In the opening scene of Mary Kills People, the titular Mary is offering her patient "Pentobarbital and a glass of champagne". This is how it has to work for Dr Mary Harris (Caroline Dhavernas) and her partner Des (Richard Short). The law prevents them from injecting their terminally ill patients with drugs to facilitate euthanasia – instead, the patients have to be responsible for their own deaths.
The premise for Mary Kills People sounds incredibly sombre. What could be a morbid and depressing hour of TV is actually anything but that. Mary Kills People is a darkly funny Canadian series that explores messy relationships and plans that never go entirely to plan while treating the issue of assisted dying with considered respect.
What makes the show so watchable is having such a strong protagonist. More than just a doctor assisting the terminally ill, it is the many facets of Mary that make this such a compelling drama.
Mary... breaks all of her own rules
Right from the start, we see that Mary has a very specific set of processes and rules that she adheres to when helping a person take their own life. Assisted dying is illegal in Canada, so she has to make sure that any action taken is conducted by the patient themselves.
She also has what seems to be a prepared statement to deliver to patients who have doubts.
"Troy, if you're not ready, we don't have to do this today," she tells a patient at the start of the first episode, before going on to give a speech about conquering fear of the unknown. And this is where the show becomes more interesting in its approach to the issue of assisted dying.
With every move that Mary makes, something goes wrong, or she becomes compromised in some way. These are all the result of her working as an illegal, backyard operator sneaking in and out of patients' homes, avoiding detection. She breaks her self-imposed rules routinely through necessity. Even her speech about conquering the unknown takes on a dubious tone – it is intended to offer a patient an internal strength to go through with it, but the viewer is also left with the impression that Mary offers it as a way to speed up the process to enable her to get out of there quickly and avoid being caught.
The show never says it, but the overall message is clear: If assisted dying was legal, none of Mary's dubious actions would have to take place.
Mary... is an ER doctor
Undoubtedly, working as an emergency doctor has opened up Mary's eyes to the pain and suffering experienced by terminally ill patients, resulting in her breaking the law by helping them die. But, as we quickly learn, her secret work has also impacted her day-to-day professional attitude.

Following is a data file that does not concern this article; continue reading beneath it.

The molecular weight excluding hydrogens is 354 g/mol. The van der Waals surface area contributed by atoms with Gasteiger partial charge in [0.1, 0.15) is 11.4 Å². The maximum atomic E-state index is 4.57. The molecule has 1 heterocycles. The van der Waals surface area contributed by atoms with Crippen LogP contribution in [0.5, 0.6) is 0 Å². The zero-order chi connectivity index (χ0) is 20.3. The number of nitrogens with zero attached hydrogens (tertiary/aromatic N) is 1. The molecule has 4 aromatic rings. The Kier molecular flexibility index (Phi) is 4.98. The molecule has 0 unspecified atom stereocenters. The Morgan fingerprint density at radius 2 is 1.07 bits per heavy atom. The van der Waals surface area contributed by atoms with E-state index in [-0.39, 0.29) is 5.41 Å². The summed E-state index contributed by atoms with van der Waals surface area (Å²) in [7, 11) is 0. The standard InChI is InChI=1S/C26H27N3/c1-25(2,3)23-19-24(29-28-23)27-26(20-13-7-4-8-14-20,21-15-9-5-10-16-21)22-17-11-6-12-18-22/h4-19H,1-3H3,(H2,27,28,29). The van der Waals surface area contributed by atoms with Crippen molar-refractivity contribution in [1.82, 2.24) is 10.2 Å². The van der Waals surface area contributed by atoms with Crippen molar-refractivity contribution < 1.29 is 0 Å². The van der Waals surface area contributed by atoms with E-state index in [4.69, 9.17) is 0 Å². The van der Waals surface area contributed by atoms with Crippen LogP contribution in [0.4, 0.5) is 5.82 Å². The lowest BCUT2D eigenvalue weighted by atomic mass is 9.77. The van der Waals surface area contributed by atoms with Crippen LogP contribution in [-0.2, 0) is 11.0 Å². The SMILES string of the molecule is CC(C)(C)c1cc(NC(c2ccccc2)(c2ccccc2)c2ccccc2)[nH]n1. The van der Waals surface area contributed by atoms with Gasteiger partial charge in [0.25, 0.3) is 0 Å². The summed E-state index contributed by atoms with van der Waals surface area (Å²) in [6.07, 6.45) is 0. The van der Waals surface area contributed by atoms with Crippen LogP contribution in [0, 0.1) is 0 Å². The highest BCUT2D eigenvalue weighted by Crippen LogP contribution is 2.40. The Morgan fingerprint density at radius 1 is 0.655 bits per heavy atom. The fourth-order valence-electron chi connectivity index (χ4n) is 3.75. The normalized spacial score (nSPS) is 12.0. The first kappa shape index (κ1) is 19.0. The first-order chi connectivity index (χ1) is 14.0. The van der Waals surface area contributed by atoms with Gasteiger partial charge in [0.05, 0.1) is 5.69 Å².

This is on full display early in the first episode. After experiencing difficulty with a dose of Pentobarbital that wasn't strong enough, Mary had to manually suffocate the patient to put him out of exacerbated suffering. Wracked with guilt over this, we watch her aggressively work to save a gunshot victim who was destined to die on the operating table. Thanks to her tenacity, the victim is revived.
Mary... is a single mother
The struggle of being a single mother has taken its toll on Mary, but it's been made all the more difficult by the extra burden of her secret. Mary is already busy with a job that is not just emotionally draining, but also has considerable demands on her free time and schedule. She can't be with her kids as much as she'd like.
Her ex-husband, unemployed (but working on a house), has been looking after the kids for what he claims is 80% of the time.
Mary... doesn't work alone
There are two other people working with Mary. A nurse named Annie (Grace Lynn Kung) makes initial contact with patients, referring them to Mary who will then follow up and have an exploratory conversation with the patient to guide them through the process and their options.
Mary has a closer relationship with her partner Des, a plastic surgeon who accompanies Mary on all of her meetings with patients and is also responsible for sourcing the Pentobarbital.
Mary... needs companionship
Every aspect of Mary's life informs the choices she makes and any action she takes. She has no romantic life to speak of, with the show suggesting that she hasn't been intimate with anyone since her marriage ended. Her busy work life, the strain of being a working parent and the additional burden of her secret life have all had an impact on her.
When she meets Joel, a man her own age who is looking to terminate his own life due to cancer, Mary immediately finds herself attracted to him. With the stress building around her and the voice of Des in her head, Mary makes an ill-advised move on Joel.
Much like herself, Joel has his own secret – a secret that will impact her own life in a way she doesn't expect.
Mary Kills People is streaming anytime at SBS On Demand from 14 February.